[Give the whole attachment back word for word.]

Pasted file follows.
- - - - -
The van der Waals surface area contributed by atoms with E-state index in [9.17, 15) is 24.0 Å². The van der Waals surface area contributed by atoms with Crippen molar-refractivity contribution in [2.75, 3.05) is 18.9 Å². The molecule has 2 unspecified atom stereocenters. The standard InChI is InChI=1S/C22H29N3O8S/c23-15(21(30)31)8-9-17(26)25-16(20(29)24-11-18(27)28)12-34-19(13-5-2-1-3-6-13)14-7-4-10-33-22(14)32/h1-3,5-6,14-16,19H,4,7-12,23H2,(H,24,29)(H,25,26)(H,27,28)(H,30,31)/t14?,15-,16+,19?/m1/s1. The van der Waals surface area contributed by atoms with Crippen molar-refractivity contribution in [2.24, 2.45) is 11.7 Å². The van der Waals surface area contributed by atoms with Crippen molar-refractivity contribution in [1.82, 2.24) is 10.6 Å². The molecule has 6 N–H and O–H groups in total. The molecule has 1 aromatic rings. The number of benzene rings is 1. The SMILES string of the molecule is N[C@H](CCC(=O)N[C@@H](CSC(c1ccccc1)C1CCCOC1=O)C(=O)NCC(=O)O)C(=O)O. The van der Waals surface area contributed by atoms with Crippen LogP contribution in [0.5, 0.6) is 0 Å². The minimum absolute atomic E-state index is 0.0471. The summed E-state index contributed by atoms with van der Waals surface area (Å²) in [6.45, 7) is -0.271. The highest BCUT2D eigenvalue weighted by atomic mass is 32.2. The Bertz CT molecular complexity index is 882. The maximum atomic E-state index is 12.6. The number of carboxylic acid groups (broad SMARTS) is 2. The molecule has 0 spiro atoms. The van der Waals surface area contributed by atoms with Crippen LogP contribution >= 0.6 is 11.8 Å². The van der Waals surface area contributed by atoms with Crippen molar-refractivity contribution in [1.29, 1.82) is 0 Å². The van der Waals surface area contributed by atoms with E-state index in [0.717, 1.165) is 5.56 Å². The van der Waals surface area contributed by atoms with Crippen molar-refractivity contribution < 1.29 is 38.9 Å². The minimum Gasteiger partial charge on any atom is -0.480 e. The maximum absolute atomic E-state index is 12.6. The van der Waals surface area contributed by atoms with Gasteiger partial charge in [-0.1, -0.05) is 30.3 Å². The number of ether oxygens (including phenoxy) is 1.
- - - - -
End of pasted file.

The van der Waals surface area contributed by atoms with E-state index in [9.17, 15) is 24.0 Å². The van der Waals surface area contributed by atoms with Crippen molar-refractivity contribution in [2.75, 3.05) is 18.9 Å². The molecule has 2 unspecified atom stereocenters. The standard InChI is InChI=1S/C22H29N3O8S/c23-15(21(30)31)8-9-17(26)25-16(20(29)24-11-18(27)28)12-34-19(13-5-2-1-3-6-13)14-7-4-10-33-22(14)32/h1-3,5-6,14-16,19H,4,7-12,23H2,(H,24,29)(H,25,26)(H,27,28)(H,30,31)/t14?,15-,16+,19?/m1/s1. The van der Waals surface area contributed by atoms with Crippen molar-refractivity contribution in [2.24, 2.45) is 11.7 Å². The van der Waals surface area contributed by atoms with Crippen molar-refractivity contribution in [1.82, 2.24) is 10.6 Å². The molecule has 6 N–H and O–H groups in total. The molecule has 1 aromatic rings. The number of benzene rings is 1. The SMILES string of the molecule is N[C@H](CCC(=O)N[C@@H](CSC(c1ccccc1)C1CCCOC1=O)C(=O)NCC(=O)O)C(=O)O. The van der Waals surface area contributed by atoms with Crippen LogP contribution in [0.5, 0.6) is 0 Å². The minimum absolute atomic E-state index is 0.0471. The summed E-state index contributed by atoms with van der Waals surface area (Å²) in [6.45, 7) is -0.271. The highest BCUT2D eigenvalue weighted by atomic mass is 32.2. The Bertz CT molecular complexity index is 882. The maximum atomic E-state index is 12.6. The number of carboxylic acid groups (broad SMARTS) is 2. The molecule has 0 spiro atoms. The van der Waals surface area contributed by atoms with Crippen LogP contribution >= 0.6 is 11.8 Å². The van der Waals surface area contributed by atoms with Crippen molar-refractivity contribution in [1.29, 1.82) is 0 Å². The van der Waals surface area contributed by atoms with E-state index in [0.717, 1.165) is 5.56 Å². The van der Waals surface area contributed by atoms with Crippen molar-refractivity contribution < 1.29 is 38.9 Å². The minimum Gasteiger partial charge on any atom is -0.480 e. The maximum absolute atomic E-state index is 12.6. The van der Waals surface area contributed by atoms with Gasteiger partial charge in [-0.1, -0.05) is 30.3 Å². The number of ether oxygens (including phenoxy) is 1.